"Dr. Jay Kaplan, a member of ACEP's board of directors, said he wasn't surprised by the findings given the large influx or Medicaid enrollees and the difficulty in locating primary-care doctors who will see those patients," Paul Demko reports for Modern Healthcare. Kaplan told him, “When people get insurance, they feel like they deserve healthcare. When they deserve health care, and there's nobody else they can see, they come to us.”
|77 percent of respondents |
said their ER is not prepared
for an increase in patients
ER visits at the University of Louisville Hospital are up 18 percent, while Dr. Ryan Stanton of Lexington, president of the Kentucky chapter of the ER physicians' group, said ER services are up 7.5 percent in that city. He told Ungar, "It's a perfect storm here. We've given people an ATM card in a town with no ATMs." (Read more)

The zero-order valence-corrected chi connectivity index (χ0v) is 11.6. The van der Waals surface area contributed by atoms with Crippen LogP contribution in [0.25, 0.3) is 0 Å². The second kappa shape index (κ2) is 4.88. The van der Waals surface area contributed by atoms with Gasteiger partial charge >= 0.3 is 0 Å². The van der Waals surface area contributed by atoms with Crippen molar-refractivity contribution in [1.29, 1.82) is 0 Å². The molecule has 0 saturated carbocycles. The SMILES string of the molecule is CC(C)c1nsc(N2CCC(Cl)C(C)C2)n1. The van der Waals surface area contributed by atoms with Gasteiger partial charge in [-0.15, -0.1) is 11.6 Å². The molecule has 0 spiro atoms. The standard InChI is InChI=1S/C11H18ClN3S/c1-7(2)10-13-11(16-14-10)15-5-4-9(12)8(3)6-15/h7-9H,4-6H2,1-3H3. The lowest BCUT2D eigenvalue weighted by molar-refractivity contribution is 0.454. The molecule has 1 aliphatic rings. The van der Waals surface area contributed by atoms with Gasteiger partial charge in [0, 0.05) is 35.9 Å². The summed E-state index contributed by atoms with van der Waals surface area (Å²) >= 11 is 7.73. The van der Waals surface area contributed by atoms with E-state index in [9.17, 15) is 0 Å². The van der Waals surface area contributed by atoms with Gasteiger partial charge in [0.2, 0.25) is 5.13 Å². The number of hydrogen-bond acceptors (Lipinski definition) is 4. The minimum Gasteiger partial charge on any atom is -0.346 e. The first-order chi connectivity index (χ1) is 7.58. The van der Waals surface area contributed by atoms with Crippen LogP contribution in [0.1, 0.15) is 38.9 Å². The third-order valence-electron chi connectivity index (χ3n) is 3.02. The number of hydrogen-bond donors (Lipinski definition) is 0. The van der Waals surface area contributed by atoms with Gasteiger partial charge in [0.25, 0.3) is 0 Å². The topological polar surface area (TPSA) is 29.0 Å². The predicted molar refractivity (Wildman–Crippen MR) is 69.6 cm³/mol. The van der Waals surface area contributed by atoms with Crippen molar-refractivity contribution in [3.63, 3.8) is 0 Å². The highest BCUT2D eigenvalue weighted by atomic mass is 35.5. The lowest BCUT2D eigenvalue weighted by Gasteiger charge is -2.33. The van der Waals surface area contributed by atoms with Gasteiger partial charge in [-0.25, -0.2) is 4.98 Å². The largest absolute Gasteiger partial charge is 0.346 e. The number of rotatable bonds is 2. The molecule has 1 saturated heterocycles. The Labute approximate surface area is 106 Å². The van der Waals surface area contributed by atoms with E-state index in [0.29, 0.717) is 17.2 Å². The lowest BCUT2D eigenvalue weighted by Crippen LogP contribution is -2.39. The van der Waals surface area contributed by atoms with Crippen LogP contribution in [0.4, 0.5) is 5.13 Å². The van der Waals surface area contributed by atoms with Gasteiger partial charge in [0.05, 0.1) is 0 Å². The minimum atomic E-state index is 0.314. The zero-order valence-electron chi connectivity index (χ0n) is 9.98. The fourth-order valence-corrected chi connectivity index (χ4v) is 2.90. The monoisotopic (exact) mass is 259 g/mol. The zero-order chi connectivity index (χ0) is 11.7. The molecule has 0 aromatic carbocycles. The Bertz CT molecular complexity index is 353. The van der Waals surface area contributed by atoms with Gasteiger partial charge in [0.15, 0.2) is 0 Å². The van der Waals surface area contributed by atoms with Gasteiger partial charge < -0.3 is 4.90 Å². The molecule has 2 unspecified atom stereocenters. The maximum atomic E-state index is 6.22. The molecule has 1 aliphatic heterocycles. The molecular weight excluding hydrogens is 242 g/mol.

Phil Galewitz of Kaiser Health News reports that a study in Massachusetts following its Obamacare-like expansion showed an initial surge in ER use followed by a decline over several years. Hospital officials around the country told him that the biggest impact of the expansion of Medicaid is that patients can now go to a primary-care doctor instead of the emergency room for routine care.